In the short span of one day, a mere 24 hours, in early October 2016, police in Québec killed three people who were experiencing some type of mental distress, including at least two where the victims were believed to be suicidal.
On Sunday evening of October 2 the Sûreté du Québec (SQ) responded to a phone call apparently from a man in Île-Perrot threatening to kill himself. Upon encountering the man, shortly after arrival on scene, police fired several shots, killing the man.
Later that same night, at about 9:45 PM, the Eeyou Eenou Police in Chirasibi, a Cree community in northern Québec were dispatched on a call about an 18-year-old youth spotted outside his home apparently with a gun. While officers engaged the man he supposedly shot himself.
Monday night, October 3, SQ in Rouyn-Noranda responded to a call concerning a naked man apparently showing some distress but in front of his own home. Police, for undisclosed reasons, decided to subdue the man using pepper spray, which is well known to cause panic and agitation rather than quiet compliance. The police then moved to the brutal measure of batons. Clearly a curious choice for interacting with a distressed naked person at his own house, posing no threat to the public. The man died during the assault by police due to as yet unreleased causes.
The Bureau des enquêtes indépendentes du Quebec (BEI), the new agency that examines all cases of police harm to civilians in the province, has deployed 18 investigators to examine the three killings over 24 hours in early October. The bureau has already investigated eight fatal events, police killing civilians, since becoming operational only in June 2016.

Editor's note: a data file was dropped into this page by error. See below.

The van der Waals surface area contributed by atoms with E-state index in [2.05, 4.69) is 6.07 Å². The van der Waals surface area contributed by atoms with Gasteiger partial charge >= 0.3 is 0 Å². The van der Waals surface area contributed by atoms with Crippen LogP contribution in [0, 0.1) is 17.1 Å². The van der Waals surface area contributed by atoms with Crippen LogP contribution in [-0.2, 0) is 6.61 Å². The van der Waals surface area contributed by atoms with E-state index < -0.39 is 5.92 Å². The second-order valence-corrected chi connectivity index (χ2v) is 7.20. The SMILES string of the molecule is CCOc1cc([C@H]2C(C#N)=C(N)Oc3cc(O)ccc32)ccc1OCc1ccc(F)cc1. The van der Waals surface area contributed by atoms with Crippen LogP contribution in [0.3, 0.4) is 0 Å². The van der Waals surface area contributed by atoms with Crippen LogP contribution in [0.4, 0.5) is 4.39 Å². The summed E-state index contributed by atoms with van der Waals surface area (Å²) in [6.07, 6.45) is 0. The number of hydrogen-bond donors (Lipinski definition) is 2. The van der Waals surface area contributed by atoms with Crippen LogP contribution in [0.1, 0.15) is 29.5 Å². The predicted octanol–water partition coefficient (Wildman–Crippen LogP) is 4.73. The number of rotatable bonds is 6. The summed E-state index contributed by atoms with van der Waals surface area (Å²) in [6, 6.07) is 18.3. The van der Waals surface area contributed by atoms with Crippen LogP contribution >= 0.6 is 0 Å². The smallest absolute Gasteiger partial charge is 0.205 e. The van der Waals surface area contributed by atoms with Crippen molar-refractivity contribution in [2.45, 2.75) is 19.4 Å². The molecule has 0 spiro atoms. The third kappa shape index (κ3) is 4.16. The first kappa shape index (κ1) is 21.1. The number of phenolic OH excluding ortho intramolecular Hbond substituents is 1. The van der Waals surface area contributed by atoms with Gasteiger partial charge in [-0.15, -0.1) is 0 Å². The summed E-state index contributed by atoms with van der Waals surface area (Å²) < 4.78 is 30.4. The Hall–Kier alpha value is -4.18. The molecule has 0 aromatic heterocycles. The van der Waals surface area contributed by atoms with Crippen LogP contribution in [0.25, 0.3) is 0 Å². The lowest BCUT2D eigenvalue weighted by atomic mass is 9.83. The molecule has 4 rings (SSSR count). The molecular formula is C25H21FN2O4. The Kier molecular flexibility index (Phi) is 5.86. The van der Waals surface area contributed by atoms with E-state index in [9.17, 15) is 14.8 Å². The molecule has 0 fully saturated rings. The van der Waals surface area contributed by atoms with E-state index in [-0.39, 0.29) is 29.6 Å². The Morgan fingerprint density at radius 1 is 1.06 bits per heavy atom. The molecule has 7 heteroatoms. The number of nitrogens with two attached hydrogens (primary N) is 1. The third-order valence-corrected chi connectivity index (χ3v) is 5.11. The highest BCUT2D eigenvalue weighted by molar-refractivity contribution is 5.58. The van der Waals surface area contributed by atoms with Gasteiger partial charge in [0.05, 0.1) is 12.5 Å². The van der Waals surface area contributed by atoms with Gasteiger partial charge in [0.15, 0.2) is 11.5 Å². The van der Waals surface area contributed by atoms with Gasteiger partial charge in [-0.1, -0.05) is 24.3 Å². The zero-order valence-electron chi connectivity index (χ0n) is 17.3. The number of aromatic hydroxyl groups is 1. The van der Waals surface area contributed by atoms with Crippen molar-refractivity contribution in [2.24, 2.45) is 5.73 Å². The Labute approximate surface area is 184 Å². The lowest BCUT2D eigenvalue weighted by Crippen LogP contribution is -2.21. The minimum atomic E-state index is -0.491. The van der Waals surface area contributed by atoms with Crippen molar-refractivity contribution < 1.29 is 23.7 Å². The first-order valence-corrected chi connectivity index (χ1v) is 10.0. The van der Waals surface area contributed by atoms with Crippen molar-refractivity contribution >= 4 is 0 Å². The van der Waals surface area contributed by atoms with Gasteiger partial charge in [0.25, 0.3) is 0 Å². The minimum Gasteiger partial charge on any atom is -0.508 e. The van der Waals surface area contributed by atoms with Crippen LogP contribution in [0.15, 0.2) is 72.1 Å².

Québec Police Killing People in Distress
A 2015 study led by Annie Gendron, of the École nationale de police du Québec looked at 143 investigations carried out between 2006 and 2010 involving police harm to civilians at the request of the Québec Public Security Department. The study found that around 80 percent of cases requiring investigation where police harmed or killed civilians involved victims “in an altered state of consciousness” (Feith 2016). These were said by police to involve either mental health issues or intoxication, which were lumped together, or a combination of both.
Most of the interactions with police were notably of only short duration suggesting little time was taken to communicate, assess needs, or provide some form of care. Police do not engage in dialogue and do not make hospital referrals in enough cases. Often police seem to have a mistaken understanding about the nature of the call according to the Québec study. And they lack proper training.
To its great discredit the study suggested that one in four of the cases was “suicide by cop” an unsubstantiated, generally dismissed explanation that has no scientific basis and is typically used by police to justify their killings of civilians under dubious circumstances. The fact that someone would reasonably expect police to kill them as an outcome of a call for help and assistance perhaps speaks volumes.
Smaller departments claim not to have enough resources to provide basic mental health training for officers. Police interventions against people in mental health distress has become the neoliberal form of mental health care in Canada as mental health resources and services have been cut at the same time as police budgets are increased.
Feith, Jesse. 2016. “Spate of Fatal Incidents Sparks Investigations by Quebec’s Police-Oversight Bureau.” Montreal Gazette. October 4. http://montrealgazette.com/news/local-news/for-third-time-this-week-a-death-during-a-police-intervention-will-be-investigated